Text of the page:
They painted contemporary landscapes and scenes of modern life, especially of bourgeois leisure and recreation, instead of drawing on past art or historical and mythological narrative for their inspiration. Interested in capturing transitory moments, the Impressionists paid attention to the fleeting effect of light, atmosphere and movement.
  47. 14. Analyze the work of MARCEL DUCHAMP. Why do some scholars consider him to be the doorway to Post-Modernism (Chapter 35)?

    Duchamp undermined the foundations of Modernism: eliminating the independent and inventive artist who “made” unique “objects,” and subverted the doxa of “original” art made by a sanctified “creator.” His ideas were not understood in their own time and were mi-translated in the Postmodern period, but he predicted the unraveling of a system of art based upon the impossible and imaginary edifice of art elevated above the real world, floating pure and free of the market and financial interest. Whether one argues that Duchamp “fathered” postmodernism because he laid the groundwork for the revolt against Modernism or because his once-alien ideas fell on ground fertilized by Fluxus and other post-war impulses, it can be said today that Duchamp’s greatest success was in drawing the line between representation and concept.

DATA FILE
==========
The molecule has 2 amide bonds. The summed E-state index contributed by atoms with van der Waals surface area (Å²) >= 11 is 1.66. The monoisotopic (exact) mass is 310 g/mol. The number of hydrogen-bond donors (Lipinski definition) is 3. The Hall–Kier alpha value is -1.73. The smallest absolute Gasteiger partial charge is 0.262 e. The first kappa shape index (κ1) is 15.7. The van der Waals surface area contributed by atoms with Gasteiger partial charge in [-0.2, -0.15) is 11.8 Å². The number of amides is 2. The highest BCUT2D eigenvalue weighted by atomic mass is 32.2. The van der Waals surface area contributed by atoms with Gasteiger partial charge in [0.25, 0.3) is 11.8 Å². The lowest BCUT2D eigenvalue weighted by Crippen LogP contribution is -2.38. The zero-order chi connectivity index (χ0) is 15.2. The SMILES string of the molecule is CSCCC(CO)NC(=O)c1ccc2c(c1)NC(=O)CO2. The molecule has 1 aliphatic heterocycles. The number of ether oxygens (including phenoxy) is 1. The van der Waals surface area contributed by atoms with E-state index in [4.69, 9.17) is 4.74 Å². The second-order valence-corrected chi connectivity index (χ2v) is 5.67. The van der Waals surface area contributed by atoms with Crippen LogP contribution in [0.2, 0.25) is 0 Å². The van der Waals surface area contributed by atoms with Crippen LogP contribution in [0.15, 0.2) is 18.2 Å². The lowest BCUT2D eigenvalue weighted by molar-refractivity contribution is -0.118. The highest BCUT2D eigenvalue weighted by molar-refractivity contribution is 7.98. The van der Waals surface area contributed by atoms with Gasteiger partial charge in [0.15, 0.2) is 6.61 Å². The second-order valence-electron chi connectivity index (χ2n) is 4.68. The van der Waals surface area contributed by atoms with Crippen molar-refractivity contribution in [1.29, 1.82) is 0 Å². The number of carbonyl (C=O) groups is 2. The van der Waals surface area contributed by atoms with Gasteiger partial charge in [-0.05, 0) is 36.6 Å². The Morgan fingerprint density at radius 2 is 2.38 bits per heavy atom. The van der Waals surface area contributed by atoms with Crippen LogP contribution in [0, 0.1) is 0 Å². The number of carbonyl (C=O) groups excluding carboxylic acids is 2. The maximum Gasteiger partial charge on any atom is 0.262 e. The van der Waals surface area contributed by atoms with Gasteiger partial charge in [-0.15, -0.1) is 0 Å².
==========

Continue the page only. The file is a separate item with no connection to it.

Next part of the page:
48. 15. How does the following painting by ARSHILE GORKY (Artist and His Mother, 1929-36 - below) exemplify Abstract Expressionism? What was Gorky trying to convey with this image?
    • Expressionist art tried to convey emotion and meaning rather than reality.
    • color, abstraction, 

    • This painting is testimony to how much the Genocide anguished him. Very sad painting
    •  perhaps believing that to finish either work would be to acknowledge that his beloved mother was gone forever.(hands being covered)